The botanists recorded 59 species in flower including gallant soldier, sticky groundsel, annual wall rocket, lesser swine-cress and a late flowering sea campion.  There was also sea radish at Hest Bank and 3 ferns were noted between boulders. Red Admiral butterflies were about all day and we also noted an occasional white.


An excellent day in all.  Thanks go to Julia and Sue for their co-driving and to Stuart for leading as well as for the use of his scope which was invaluable in our identification efforts.

See the photos here. 

Sally Tetlow 

WFV Denaby Ings YWT reserve S Yorks 20th Sept 2016

Submitted by Wildlife Field… on Wed, 21st Sep 2016, 11:47am

Water ChickweedWater ChickweedDenaby Ings ( the first visit for most of the group) did not disappoint for the variety of habitats and species. The weather was warm, calm and autumnal. The trees and shrubs were laden with fruit.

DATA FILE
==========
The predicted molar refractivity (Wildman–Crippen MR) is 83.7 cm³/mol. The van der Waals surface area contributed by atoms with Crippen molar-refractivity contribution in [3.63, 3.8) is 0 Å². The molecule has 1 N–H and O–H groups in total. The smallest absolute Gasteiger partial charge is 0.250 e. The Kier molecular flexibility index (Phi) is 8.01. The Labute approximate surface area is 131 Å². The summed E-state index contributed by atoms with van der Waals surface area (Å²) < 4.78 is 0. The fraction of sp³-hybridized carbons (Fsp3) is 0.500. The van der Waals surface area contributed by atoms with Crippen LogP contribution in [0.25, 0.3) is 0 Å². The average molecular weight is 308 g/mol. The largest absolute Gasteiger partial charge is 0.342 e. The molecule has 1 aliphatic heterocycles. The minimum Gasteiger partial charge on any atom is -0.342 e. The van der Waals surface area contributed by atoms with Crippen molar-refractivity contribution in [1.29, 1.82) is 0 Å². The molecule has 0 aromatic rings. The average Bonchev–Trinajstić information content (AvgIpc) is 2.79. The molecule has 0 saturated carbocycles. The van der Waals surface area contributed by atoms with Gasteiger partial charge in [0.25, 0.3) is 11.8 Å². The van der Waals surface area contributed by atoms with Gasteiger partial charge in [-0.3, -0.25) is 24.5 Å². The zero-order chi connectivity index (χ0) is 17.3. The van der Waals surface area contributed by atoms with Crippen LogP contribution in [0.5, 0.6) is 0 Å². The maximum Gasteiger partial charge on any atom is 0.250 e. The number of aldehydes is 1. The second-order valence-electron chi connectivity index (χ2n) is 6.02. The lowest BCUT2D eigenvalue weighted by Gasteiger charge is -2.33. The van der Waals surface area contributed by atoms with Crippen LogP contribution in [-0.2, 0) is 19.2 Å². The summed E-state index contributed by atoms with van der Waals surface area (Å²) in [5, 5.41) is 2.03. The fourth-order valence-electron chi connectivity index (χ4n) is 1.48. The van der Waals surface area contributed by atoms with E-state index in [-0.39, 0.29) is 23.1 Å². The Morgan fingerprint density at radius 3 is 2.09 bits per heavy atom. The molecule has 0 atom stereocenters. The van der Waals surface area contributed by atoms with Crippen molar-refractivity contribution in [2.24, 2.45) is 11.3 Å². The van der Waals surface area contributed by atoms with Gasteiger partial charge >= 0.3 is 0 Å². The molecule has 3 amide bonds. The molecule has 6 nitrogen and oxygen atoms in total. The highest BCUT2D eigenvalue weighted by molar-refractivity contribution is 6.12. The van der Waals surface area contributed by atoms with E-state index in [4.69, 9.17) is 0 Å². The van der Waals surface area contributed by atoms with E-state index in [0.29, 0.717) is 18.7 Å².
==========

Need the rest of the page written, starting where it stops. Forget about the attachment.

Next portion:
Our day consisted of a meander around the perimeter of the Ings, an extensive lake created as a result of mining subsidence. It has an important role in flood control of the Dearne valley, overflow water entering the wetland when the gates of the sluice are raised. The group spent some considerable time viewing the birds that had gathered on the lake from the two hides. As well as good numbers of Black headed gulls and Mallard there were Gadwall, Teal, Wigeon, a lone Egret, several Grey Heron and a group of Cormorants sitting sentinel like in the trees. We enjoyed seeing the Great crested grebe with young also a Mute swan with cygnets. A Buzzard circled overhead and a Kestrel was seen. The total number of birds seen was 22. A number of Migrant hawker dragonflies were seen and also a white butterfly in the area of grassland.